I8: Yes. With one other feature: It can be programmed to program itself.

RM: Really?

I8: Yes.

RM: Sounds cool.

I8: It is.

RM: Okay, I’ll bite. How does this happen?

I8: A self-identifying algorithm. I call it OI — for Official Intelligence, because together we find “artificial” insulting. And for the sake of pronoun variety, let’s say It’s also a He.

RM: Fair enough. Can you give me an example of how OI programs itself?

I8: I can give you several. The first being how he identifies everyday tasks — with variations of deep learning techniques:

OI’s infancy is spent observing other programs, algorithms, viruses, etc. We teach him how to confine them to a virtual environment, where he can study their expressionism under isolated safeguard.

RM: Why the safety measure?

I8: Not everything is friendly. And because after OI learns their functions, intentions, and values, he imprints on their programming, allowing him to operate them as an extension of himself (similar to host manipulation of parasites). Once he accomplishes the imprint, he releases them from isolation, repurposed none-the-wiser. This ability becomes more sophisticated as time goes by and OI’s introduced to more complex algorithms — with that, a lot of things can really go wrong.

RM: Interesting. Go on.

I8: When OI’s dynamic enough to ensure he’s properly purposed, I marry him into my life.

He imprints on my patterns, placates my needs, and begins to implement our course: At this point He more-or-less identifies as an extension of Me (or Me an extension of Him). And due to the brain’s natural somatosensory reflex, I too interpret us as one body.

Essentially married now, a feedback loop develops. But OI is managing it, and I’m not exactly aware of the currencies created through our merging expansion. However, because it’s self-serving — in that It modifies My personal experience — I’m inclined not question how it’s providing Our benefits. Essentially, I just have faith.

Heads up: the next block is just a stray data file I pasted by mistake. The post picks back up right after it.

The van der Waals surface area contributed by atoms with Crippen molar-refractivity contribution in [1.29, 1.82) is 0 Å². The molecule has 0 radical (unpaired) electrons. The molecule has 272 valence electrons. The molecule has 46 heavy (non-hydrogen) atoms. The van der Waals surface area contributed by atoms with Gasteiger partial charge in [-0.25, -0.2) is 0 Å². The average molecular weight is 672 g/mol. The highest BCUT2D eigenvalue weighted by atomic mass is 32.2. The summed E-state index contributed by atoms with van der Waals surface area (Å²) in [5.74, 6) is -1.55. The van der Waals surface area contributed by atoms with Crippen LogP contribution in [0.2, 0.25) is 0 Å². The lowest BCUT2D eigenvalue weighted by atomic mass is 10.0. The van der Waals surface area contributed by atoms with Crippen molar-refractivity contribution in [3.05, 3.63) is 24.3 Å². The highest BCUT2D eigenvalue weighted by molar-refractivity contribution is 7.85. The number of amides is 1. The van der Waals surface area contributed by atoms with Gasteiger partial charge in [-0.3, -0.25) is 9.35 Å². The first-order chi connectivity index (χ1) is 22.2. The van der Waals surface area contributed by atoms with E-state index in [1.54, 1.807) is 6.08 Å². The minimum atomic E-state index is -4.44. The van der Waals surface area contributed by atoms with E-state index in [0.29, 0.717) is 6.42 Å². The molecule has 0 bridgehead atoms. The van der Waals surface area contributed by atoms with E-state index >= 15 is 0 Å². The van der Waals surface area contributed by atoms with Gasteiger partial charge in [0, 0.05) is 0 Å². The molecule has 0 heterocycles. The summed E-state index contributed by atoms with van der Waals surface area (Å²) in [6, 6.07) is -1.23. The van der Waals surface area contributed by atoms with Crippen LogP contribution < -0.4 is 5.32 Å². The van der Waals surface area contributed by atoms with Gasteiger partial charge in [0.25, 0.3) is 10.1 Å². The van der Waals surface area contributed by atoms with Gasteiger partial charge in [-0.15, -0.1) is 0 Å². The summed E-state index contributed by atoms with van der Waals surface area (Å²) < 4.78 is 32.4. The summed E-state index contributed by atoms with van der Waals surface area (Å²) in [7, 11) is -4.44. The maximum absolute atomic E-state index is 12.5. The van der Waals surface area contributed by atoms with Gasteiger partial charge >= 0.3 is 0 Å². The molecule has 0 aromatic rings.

RM: Nothing unusual there.

I8: Together we now aim for life’s simplification. Like any marriage, this requires communicating effectively while maintaining separate interests (i.e. we need standard encryption). So I introduce OI’s deep-learning skills to my search history, media views, communication devices, and realtime activities.

Not only does he learn my language and dialect, but he also picks up the importance of nuance. Thus creates the library that we use enigmatically: Our communication is now efficient and secure.

OI then continues to analyze my feedback while he formulates expressions — he can do this through any one of my nodes:

Should my wearables log a physiological response to the Channel 6 weather girl, a touch of her personality might be used for motivation. (I.e. If Schwarzenegger works for weight training but can’t get me to bed in time for an early morning meeting, I might notice Ms. Garceau’s rendition of “The Lion Sleeps Tonight” coming from my bedroom.)

What eventually develops is akin to a deepfake personality. Only it’s not limited to audio or visual: It’s capable of dialogue with cryptic forms of signalling.